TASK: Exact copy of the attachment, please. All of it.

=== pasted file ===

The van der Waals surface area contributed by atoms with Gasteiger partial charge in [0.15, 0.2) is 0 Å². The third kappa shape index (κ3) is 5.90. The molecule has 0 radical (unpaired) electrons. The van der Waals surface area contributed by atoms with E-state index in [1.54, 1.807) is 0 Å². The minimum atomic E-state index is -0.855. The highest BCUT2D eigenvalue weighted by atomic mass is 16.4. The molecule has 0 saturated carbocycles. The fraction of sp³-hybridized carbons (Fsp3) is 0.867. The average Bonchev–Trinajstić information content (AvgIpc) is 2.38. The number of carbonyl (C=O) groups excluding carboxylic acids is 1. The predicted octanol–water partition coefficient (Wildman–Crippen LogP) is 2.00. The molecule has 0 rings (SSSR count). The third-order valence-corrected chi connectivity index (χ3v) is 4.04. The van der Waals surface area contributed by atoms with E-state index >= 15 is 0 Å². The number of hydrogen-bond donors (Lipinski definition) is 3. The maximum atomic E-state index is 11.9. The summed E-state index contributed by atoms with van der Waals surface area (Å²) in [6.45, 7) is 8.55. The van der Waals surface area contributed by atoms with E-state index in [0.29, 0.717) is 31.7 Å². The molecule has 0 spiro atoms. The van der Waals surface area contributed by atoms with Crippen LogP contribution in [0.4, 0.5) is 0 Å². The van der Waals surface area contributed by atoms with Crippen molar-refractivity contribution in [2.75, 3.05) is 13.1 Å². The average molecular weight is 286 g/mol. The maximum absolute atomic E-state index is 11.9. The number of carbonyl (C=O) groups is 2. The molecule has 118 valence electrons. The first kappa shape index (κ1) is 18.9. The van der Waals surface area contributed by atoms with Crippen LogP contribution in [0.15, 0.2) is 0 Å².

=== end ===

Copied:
The van der Waals surface area contributed by atoms with Gasteiger partial charge in [0.15, 0.2) is 0 Å². The third kappa shape index (κ3) is 5.90. The molecule has 0 radical (unpaired) electrons. The van der Waals surface area contributed by atoms with E-state index in [1.54, 1.807) is 0 Å². The minimum atomic E-state index is -0.855. The highest BCUT2D eigenvalue weighted by atomic mass is 16.4. The molecule has 0 saturated carbocycles. The fraction of sp³-hybridized carbons (Fsp3) is 0.867. The average Bonchev–Trinajstić information content (AvgIpc) is 2.38. The number of carbonyl (C=O) groups excluding carboxylic acids is 1. The predicted octanol–water partition coefficient (Wildman–Crippen LogP) is 2.00. The molecule has 0 rings (SSSR count). The third-order valence-corrected chi connectivity index (χ3v) is 4.04. The van der Waals surface area contributed by atoms with E-state index >= 15 is 0 Å². The number of hydrogen-bond donors (Lipinski definition) is 3. The maximum atomic E-state index is 11.9. The summed E-state index contributed by atoms with van der Waals surface area (Å²) in [6.45, 7) is 8.55. The van der Waals surface area contributed by atoms with E-state index in [0.29, 0.717) is 31.7 Å². The molecule has 0 spiro atoms. The van der Waals surface area contributed by atoms with Crippen LogP contribution in [0.4, 0.5) is 0 Å². The van der Waals surface area contributed by atoms with Crippen molar-refractivity contribution in [2.75, 3.05) is 13.1 Å². The average molecular weight is 286 g/mol. The maximum absolute atomic E-state index is 11.9. The number of carbonyl (C=O) groups is 2. The molecule has 118 valence electrons. The first kappa shape index (κ1) is 18.9. The van der Waals surface area contributed by atoms with Crippen LogP contribution in [0.15, 0.2) is 0 Å².